Government committed to €3.5bn budget adjustment, Noonan says


THE GOVERNMENT remains committed to an adjustment of €3.5 billion in the forthcoming budget, Minister for Finance Michael Noonan said yesterday, adding that this would be achieved through a combination of tax increases and expenditure cuts.

Speaking at a gathering of the Leinster Society of Chartered Accountants, Mr Noonan said the goal of the budget is to be “fair and balanced”.

“We’re conscious of the need to bring all the people with us,” he said, also confirming to reporters that there will be no extension to mortgage interest relief in this December’s budget.

While he noted that the details of the property tax would not be revealed on budget day, he reaffirmed that it will apply from July 1st next and the Revenue Commissioners will be responsible for collecting it.

On the domestic economy, he noted that there are signs that it is bottoming out.

“We’re not there yet, but we are making progress,” he said, adding, “I’m going through an optimistic phase. I think things are going to work out.”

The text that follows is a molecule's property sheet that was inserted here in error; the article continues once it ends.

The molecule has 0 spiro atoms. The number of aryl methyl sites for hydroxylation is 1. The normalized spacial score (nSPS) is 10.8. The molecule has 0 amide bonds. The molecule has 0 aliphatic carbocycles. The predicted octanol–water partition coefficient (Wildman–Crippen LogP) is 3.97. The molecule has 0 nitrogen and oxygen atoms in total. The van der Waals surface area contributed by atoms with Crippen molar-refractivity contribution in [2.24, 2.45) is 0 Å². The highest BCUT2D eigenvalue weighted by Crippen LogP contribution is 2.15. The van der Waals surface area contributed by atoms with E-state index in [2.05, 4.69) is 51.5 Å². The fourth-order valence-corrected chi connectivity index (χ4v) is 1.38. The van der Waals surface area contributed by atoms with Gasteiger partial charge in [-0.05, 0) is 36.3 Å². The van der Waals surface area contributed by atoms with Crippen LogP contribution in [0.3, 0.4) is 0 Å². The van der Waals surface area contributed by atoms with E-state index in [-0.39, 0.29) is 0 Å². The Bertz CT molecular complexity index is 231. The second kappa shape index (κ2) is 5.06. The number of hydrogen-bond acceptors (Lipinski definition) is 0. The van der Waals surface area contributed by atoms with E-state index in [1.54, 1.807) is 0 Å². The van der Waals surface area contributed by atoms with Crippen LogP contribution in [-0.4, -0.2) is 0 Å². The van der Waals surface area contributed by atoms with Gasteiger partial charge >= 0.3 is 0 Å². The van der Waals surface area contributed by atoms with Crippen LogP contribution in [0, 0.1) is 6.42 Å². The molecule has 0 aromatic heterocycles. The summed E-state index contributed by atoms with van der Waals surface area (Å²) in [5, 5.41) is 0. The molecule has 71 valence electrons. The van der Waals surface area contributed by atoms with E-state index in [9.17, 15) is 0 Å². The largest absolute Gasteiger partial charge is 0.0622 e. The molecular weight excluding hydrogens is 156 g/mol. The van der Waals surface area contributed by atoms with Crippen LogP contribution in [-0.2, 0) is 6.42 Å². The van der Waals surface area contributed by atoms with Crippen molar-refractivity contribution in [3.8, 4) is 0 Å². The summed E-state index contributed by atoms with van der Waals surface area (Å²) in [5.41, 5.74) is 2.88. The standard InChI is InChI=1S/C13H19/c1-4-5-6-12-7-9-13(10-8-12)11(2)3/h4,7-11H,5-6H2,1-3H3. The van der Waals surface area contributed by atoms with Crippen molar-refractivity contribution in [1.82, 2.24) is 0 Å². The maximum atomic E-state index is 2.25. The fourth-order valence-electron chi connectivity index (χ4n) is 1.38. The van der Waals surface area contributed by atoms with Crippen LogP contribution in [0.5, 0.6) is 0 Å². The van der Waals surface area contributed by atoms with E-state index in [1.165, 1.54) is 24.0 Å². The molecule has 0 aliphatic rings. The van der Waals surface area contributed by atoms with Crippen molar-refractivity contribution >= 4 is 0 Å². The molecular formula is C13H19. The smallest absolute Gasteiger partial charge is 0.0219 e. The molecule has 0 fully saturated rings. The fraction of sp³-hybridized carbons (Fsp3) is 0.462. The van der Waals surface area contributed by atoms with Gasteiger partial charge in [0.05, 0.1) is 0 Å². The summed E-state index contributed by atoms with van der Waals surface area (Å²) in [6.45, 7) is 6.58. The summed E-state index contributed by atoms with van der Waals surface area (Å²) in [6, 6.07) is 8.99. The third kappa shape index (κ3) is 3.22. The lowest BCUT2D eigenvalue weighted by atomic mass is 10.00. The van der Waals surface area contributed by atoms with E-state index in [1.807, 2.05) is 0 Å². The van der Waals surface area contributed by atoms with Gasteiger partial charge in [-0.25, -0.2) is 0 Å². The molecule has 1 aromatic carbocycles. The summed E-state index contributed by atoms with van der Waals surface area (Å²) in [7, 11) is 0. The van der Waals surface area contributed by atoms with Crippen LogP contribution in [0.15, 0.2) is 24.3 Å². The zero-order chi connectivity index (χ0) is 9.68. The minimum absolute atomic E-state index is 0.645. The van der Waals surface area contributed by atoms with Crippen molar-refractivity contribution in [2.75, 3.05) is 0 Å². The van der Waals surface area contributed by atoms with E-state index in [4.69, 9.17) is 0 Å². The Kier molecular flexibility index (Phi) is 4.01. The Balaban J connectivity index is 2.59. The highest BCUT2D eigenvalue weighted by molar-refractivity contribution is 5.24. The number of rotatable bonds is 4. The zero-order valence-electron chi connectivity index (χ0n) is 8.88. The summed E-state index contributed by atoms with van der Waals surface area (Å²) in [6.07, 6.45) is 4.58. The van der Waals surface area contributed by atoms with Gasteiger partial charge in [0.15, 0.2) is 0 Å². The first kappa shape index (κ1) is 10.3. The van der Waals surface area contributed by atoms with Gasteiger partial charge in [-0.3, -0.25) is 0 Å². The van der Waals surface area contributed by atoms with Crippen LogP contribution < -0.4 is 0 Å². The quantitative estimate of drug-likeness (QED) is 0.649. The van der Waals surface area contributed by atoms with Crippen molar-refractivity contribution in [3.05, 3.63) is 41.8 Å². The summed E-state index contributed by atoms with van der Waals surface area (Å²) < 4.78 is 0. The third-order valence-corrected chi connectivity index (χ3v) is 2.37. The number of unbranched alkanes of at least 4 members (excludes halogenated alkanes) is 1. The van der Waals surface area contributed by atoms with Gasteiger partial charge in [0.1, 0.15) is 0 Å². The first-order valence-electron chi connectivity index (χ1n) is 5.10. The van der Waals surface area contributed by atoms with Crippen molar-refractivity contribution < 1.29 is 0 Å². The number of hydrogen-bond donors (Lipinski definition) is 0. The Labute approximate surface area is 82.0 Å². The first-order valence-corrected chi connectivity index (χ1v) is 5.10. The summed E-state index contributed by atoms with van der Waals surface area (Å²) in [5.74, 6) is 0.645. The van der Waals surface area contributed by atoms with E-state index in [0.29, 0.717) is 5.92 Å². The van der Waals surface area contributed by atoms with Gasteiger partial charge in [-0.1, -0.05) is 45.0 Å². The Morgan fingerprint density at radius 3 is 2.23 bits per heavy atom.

While he expects Ireland to exit the bailout programme next year, he noted that the next measure of success will be whether or not the country can access funds on the markets at equally low interest rates.

“The signs are pretty good,” he said, adding that the National Treasury Management Agency (NTMA) is committed to issuing treasury bills on a monthly basis.

From a business perspective, he noted that foreign direct investment continues to perform strongly, with the IDA expecting another record year in 2012, while Irish multinationals are also growing.

“Big indigenous companies are showing their confidence in Ireland,” he said, referring to the recent expansion plans from the Kerry Group and Paddy Power.

However, Mr Noonan noted that there were still “issues” around the banking sector, particularly with regards to lending to small and medium-sized businesses.

“We badly need to get those credit lines flowing again,” he said.

Of the Government’s recent decision not to go ahead with the European Financial Transaction Tax, Mr Noonan said the risk to Ireland of dislocation to centres such as London was “too high”, and the Government would maintain its position on this.

Noting that the building and construction sector has been “scapegoated to such an extent that we’re losing the overall view”, Mr Noonan said the sector should be at a sustainable level of contributing between 9 per cent and 10 per cent of GDP but is only at the 5 per cent level.

In this regard, he said, he would like to see a boost in supply by developers starting to build houses again.

“That’s the next phase,” he said.